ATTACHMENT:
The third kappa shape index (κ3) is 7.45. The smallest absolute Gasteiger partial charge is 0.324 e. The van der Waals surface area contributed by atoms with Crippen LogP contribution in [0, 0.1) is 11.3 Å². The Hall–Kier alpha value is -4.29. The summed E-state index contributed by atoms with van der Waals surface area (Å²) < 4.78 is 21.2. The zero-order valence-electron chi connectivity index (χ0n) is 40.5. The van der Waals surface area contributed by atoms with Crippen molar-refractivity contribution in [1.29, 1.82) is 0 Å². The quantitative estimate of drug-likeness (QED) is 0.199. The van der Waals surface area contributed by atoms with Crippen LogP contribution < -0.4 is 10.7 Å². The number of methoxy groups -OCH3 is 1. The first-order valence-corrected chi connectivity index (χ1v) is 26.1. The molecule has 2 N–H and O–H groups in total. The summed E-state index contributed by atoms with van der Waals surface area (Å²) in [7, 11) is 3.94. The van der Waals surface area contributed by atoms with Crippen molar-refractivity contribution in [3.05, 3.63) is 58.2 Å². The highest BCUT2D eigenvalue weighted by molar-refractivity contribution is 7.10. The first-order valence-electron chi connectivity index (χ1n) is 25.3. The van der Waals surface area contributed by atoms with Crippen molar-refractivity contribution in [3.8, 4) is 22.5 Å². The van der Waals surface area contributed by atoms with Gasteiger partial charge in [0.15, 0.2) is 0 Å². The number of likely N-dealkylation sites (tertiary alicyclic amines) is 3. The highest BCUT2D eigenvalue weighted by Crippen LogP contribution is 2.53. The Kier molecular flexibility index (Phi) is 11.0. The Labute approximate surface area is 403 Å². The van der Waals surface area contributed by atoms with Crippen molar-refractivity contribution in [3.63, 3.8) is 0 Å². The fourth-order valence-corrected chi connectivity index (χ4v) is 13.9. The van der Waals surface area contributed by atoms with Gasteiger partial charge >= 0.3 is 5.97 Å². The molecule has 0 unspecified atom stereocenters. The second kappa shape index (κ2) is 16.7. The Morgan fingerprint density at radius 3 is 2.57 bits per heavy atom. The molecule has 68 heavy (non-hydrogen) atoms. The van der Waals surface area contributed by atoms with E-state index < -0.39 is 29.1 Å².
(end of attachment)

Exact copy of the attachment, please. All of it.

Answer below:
The third kappa shape index (κ3) is 7.45. The smallest absolute Gasteiger partial charge is 0.324 e. The van der Waals surface area contributed by atoms with Crippen LogP contribution in [0, 0.1) is 11.3 Å². The Hall–Kier alpha value is -4.29. The summed E-state index contributed by atoms with van der Waals surface area (Å²) < 4.78 is 21.2. The zero-order valence-electron chi connectivity index (χ0n) is 40.5. The van der Waals surface area contributed by atoms with Crippen molar-refractivity contribution in [1.29, 1.82) is 0 Å². The quantitative estimate of drug-likeness (QED) is 0.199. The van der Waals surface area contributed by atoms with Crippen LogP contribution < -0.4 is 10.7 Å². The number of methoxy groups -OCH3 is 1. The first-order valence-corrected chi connectivity index (χ1v) is 26.1. The molecule has 2 N–H and O–H groups in total. The summed E-state index contributed by atoms with van der Waals surface area (Å²) in [7, 11) is 3.94. The van der Waals surface area contributed by atoms with Crippen molar-refractivity contribution in [3.05, 3.63) is 58.2 Å². The highest BCUT2D eigenvalue weighted by molar-refractivity contribution is 7.10. The first-order valence-electron chi connectivity index (χ1n) is 25.3. The van der Waals surface area contributed by atoms with Crippen molar-refractivity contribution in [3.8, 4) is 22.5 Å². The van der Waals surface area contributed by atoms with Gasteiger partial charge in [0.15, 0.2) is 0 Å². The number of likely N-dealkylation sites (tertiary alicyclic amines) is 3. The highest BCUT2D eigenvalue weighted by Crippen LogP contribution is 2.53. The Kier molecular flexibility index (Phi) is 11.0. The Labute approximate surface area is 403 Å². The van der Waals surface area contributed by atoms with Crippen molar-refractivity contribution in [3.63, 3.8) is 0 Å². The fourth-order valence-corrected chi connectivity index (χ4v) is 13.9. The van der Waals surface area contributed by atoms with Gasteiger partial charge >= 0.3 is 5.97 Å². The molecule has 0 unspecified atom stereocenters. The second kappa shape index (κ2) is 16.7. The Morgan fingerprint density at radius 3 is 2.57 bits per heavy atom. The molecule has 68 heavy (non-hydrogen) atoms. The van der Waals surface area contributed by atoms with E-state index < -0.39 is 29.1 Å².